The core equation describing the expected return of a leveraged ETF is as follows:
Here 'underlying return' is simply the return on the asset the ETF leverages, anything from SPY, industry-specific equity funds, VIX futures and various commodities. λ specifies the ETF's leverage; typically this is -1 (i.e. inverse), 2 or sometimes 3. Finally, σ is the standard deviation of the underlying return.
The equation can be split into two, showing the key drivers of the return:
The return on the underlying, leveraged λ times:
The decay from volatility:
It is the second - volatility decay - term that generates much of the criticism of leveraged ETFs. It reduces the return unless the ETF is unlevered i.e. λ = 1 or has no volatility i.e. σ = 0. Its adverse impact increases with leverage and the volatility of the underlying.
The practical reason for volatility decay is the ETF's daily rebalancing: a, say, 10% fall in the underlying, followed by a 10% rise will leave the underlying unchanged but see a leveraged ETF lose money.
A leveraged ETF's return is, however, not necessarily negative. It depends on the balance between the underlying's return and the volatility decay factor. For example, SPY - representing the S&P 500 - has a (conservative) expected return of, say, 6% p.a. and a standard deviation of, say, 20% p.a. Plugging these numbers into the above formula gives a long-run expected return of ~8% for a 2x leveraged SPY ETF. This is well below the naïve 2 x 6% = 12% expectation, but is an improvement on the unlevered 6%. It is nevertheless at the cost of more than proportionally increased volatility.
The theory applied to shorting leveraged ETF pairs
Moving on to this article's main subject, shorting pairs of leveraged ETFs. Applying the equation to shorting a pair of ETFs with leverage λ and -λ:The next step needs some algebra. Take the above equation and expand out (using Taylor's series), neglecting any term higher than order 2 (these terms will be small in comparison). Then with λ = 2:
Examining this equation shows the return will be positive for realistic pairs of leveraged ETFs: an asset's return standard deviation (σ) will be bigger than its expected return (U).
By shorting a pair of ETFs with opposite leverage and the same underlying, the return of the underlying cancels out and does not impact the strategy's result. The strategy instead collects the (on average) losses generated by the interaction of the asset's volatility and the daily rebalancing.
In practice: Shorting UPRO and SPXU
These two ETFs are designed to give 3x and -3x the compounded daily return on the S&P 500. Shorting $100k of both gives the following return chart:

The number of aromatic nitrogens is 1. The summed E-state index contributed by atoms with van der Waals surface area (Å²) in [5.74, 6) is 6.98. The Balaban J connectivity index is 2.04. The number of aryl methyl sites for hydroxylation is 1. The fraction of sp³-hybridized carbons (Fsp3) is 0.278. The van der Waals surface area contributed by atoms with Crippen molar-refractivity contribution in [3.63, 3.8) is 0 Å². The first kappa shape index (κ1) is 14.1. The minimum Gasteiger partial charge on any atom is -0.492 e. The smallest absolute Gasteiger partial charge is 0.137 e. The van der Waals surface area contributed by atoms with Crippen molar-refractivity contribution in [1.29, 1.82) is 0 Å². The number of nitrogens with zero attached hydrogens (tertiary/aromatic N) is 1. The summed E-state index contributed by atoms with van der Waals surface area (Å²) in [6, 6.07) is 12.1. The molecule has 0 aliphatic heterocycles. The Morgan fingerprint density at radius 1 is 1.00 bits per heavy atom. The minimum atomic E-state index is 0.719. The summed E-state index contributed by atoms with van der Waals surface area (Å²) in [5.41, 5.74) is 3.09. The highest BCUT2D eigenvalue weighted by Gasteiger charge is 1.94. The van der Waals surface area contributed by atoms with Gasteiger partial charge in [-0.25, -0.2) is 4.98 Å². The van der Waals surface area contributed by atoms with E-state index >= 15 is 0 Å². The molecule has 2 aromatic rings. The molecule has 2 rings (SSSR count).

...equating to a stable before cost return of ~2% p.a. Unfortunately, the after cost return is ~-5%! These costs are principally the cost of borrowing the shares to short. I have UPRO costing ~5% p.a. to borrow and SPXU ~3.5% p.a.
Notwithstanding the theory above, the market is efficient and has reached such by increasing borrow costs to unusually high levels.
Similar results occur for all - bar one - pairs of leveraged ETFs that I have examined.
In practice: Shorting TVIX and XIV
The exception are a couple of volatility ETFs, TVIX and XIV. TVIX is designed to return 2x the VIX futures short term index. XIV is designed to return -1x the same index. Because the fund's leverages are not equal and opposite, this strategy involves shorting $2 of XIV for every $1 of TVIX. It results in the following return chart, for a $100k notional investment:
After costs, it yields a return of ~10% p.a. with a Sharpe ratio of ~ 2 (compared to the S&P 500's ~ 0.5). It is also possible to leverage this strategy further; as shown it starts at -$33k TVIX and -$67k XIV, but (if you have portfolio margin) your broker may allow multiples of these amounts.
The strategy works because of the exceptionally high volatility of the underlying VIX futures, together with the ETF's relatively large tracking errors.
The large drawdown in early 2012 was caused by a short squeeze on TVIX. Its price rose well above its net asset value. The short squeeze occurred because the issuing bank reached its internal risk limits in respect of VIX futures. It hence stopped creating new TVIX units, removing the normal mechanism for keeping the ETF's price near its net asset value. Holders of this strategy may well have had their TVIX shares called at the worst possible time - the minimum of the black curve - missing out on the subsequent recovery.
The key problem with this strategy is, however, its tail risk. Gains from shorting a stock are limited to 100% of its value. Losses are unlimited. A large enough single-day increase in the value of VIX could see the strategy lose more than 100% of the notional investment. In particular, if a day sees the VIX short term futures index double or more, XIV - if it functions as designed - will go to zero. But TVIX can continue to rise, generating unhedged, potentially unlimited losses for the strategy.
I suspect this is the main reason that the market allows this apparent inefficiency. Executing the strategy is equivalent to selling financial catastrophe insurance.
Disclosure: The author is long XIV.
The author wrote this article themselves, and it expresses their own opinions. The author is not receiving compensation for it (other than from Seeking Alpha). The author has no business relationship with any company whose stock is mentioned in this article.
Additional disclosure: I am sometimes long / short XIV, but do not execute this strategy.